Best teas for afternoon tea

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Afternoon tea is a custom originated in the 1800s amongst the wealthy classes in England and ever since it constitutes a daily ritual for the majority of British. It is a great occasion to gather with friends and socialize while enjoying a cup of tea and having a light meal, usually including gourmet sandwiches, sweets and meats. Choosing the right type of tea for afternoon tea makes all the difference since not all teas pair well with afternoon tea fare.

I have a selection of teas and herbal infusions to suggest, that will assure your afternoon tea party is a wonderfully flavorful and aromatic experience every time.

  • Earl Grey

Earl Grey is one of the most famous teas in the world. The term “Earl Grey” applied traditionally to black teas only but it can also refer to other types of tea. Tea leaves are combined with essential oil extracted from bergamot -a citrus fruit- and that is how it gets its distinctive citrus flavor and aroma. Earl Grey is naturally sweet  The natural sweetness of Earl Grey makes it ideal to accompany with afternoon tea treats such as cookies, scones or madeleines.

  • Assam Black Tea

Assam black tea is a type of black produced in the mountainous region of Assam, India after which it takes its name. This is a full-bodied tea, known for its brisk, malty flavor and bright color. It can often be astringent with a fruity finish. Assam is enjoyed usually with sugar and milk and/or with desserts or finger sandwiches.

  •  Ceylon Black Tea

Ceylon tea is generally any type of tea -including black, green, white- growing in Sri Lanka, which was known as Ceylon prior to independence. Ceylon black teas are the most famous among them all and it is a favorite choice for afternoon tea. They can be enjoyed with all kinds of afternoon tea accompaniments! Popular Ceylon teas include:

  • Orange Pekoe: Is a grade of tea made in Sri Lanka and India. It is a basic, medium-grade black tea consisting of whole tea leaves of a specific size. It does not actually taste like orange.
  • Nuwara Eliya: This tea yields are bright coppery color liquid with a refreshing light and floral taste.
  • Uva: This black tea comes from the Uva district of Sri Lanka. It has a pungent flowery character and when brewed it is coppery and bright in color and sweet, woodsy flavor.
  • Dimbulla: This black tea is from the Dimbula district of Sri Lanka. It has a pungent flowery character and when brewed it is coppery and bright in color.
  • Darjeeling Black Tea

Darjeeling tea is tea from the Darjeeling district in West Bengal, India. It can be found in black, green, oolong and white variety. Darjeeling black tea is usually used for afternoon tea along with a range of treats. It offers a light-colored, thin-bodied brew with a fruity and floral aroma. Its flavor tends to be slightly tannic with a musky spiciness.There is First Flush (harvested in mid-March) and Second Flush Darjeeling (harvested in June). The first has a very light color, light aroma and mild astringency while the second offers a full-bodied and stronger flavored infusion.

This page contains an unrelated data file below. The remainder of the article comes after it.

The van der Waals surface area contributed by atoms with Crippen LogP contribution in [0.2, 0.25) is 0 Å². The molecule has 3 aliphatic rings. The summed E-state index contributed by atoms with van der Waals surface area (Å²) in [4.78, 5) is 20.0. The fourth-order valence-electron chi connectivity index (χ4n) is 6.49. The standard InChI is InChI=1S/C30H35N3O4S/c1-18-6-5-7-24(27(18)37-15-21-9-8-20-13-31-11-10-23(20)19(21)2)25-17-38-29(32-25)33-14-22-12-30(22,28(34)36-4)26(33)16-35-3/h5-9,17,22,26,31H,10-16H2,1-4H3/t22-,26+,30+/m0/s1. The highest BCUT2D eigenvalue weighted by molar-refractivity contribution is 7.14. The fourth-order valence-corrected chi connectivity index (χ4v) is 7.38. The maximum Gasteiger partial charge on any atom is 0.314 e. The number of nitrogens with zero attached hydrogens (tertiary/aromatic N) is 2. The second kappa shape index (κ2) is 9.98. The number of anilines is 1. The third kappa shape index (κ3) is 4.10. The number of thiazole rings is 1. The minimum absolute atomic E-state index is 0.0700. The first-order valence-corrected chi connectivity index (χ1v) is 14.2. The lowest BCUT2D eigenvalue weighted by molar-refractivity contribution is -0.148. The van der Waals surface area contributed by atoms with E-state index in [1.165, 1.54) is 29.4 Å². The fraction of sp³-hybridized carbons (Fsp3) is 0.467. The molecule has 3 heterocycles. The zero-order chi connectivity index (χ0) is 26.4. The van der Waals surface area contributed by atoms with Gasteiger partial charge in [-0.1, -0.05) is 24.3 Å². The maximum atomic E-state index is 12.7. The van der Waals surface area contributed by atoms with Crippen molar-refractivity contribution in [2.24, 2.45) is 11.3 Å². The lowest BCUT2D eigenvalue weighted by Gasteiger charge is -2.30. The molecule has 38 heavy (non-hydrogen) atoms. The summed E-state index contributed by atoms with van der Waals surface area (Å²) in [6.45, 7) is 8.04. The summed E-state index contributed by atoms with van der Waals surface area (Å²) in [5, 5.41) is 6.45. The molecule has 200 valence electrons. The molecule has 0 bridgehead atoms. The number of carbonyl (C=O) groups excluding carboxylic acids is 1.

• Lapsang Souchong

Lapsang Souchong is a black tea produced mainly in  the Fujian region of China. It has a distinctive smoky flavor since the leaves are traditionally smoke-dried over a fire of pinewoods. It goes beautifully with certain tea sandwiches such as cucumber, salmon or chicken sandwiches or fruit cakes.

  • Russian Caravan

Another favorite smoked tea, russian caravan, is a blend of lapsang souchong, keemun and oolong teas. This is a very aromatic, full-bodied tea, sweet and with a smoky, malty taste. This was the traditional tea in Russia which was imported from China via camel caravan. Just like Lapsang Souchong, russian caravan can be enjoyed with heavier afternoon tea foods.

  • Gunpowder Green Tea

Even though black teas are the most common types consumed during afternoon tea, gunpowder green tea is a stronger tea, with robust flavor and a hint of smokiness that can be paired very well with afternoon tea sandwiches and savory pastries as well as with minty treats. The preparation method for this tea however differs from that of black teas since it requires shorter brewing time and water at cooler temperature.

  • Mint Tea

Mint tea a great herbal infusion to enjoy at afternoon tea. It is naturally caffeine free and refreshing and can be enjoyed slightly sweetened and with a variety of dishes. I suggest trying mint teas with dark chocolate, pound cakes, scones with fruit jams, fruit cakes and light finger sandwiches.

  • Black Dragon Pearls Tea

Black Dragon Pearls is a rare type of black tea coming from the Yunnan province. It is hand rolled using the highest quality leaves and buds into a pearl-like shape. Black Dragon Pearls tea has a rich, naturally sweet and smooth flavor with subtle chocolate and cocoa notes unveiling as each pearl unfurls. This tea’s clean, earthy flavor should be enjoyed preferably without milk or sugar and you can savor it with dark chocolate or light finger sandwiches.

  • Lavender blends

Lavender is a popular herb used for afternoon tea either on its own or in various blends. A famous lavender blend is lavender Earl Grey but it is also found in many other herbal blends including chamomile, peppermint and spearmint. The sweetness and pleasant, relaxing fragrance of lavender can compliment excellently simple and uncomplicated sweets such as shortbread cookies and scones.

What is your favorite tea for afternoon tea and what kind of foods do you like to pair it with?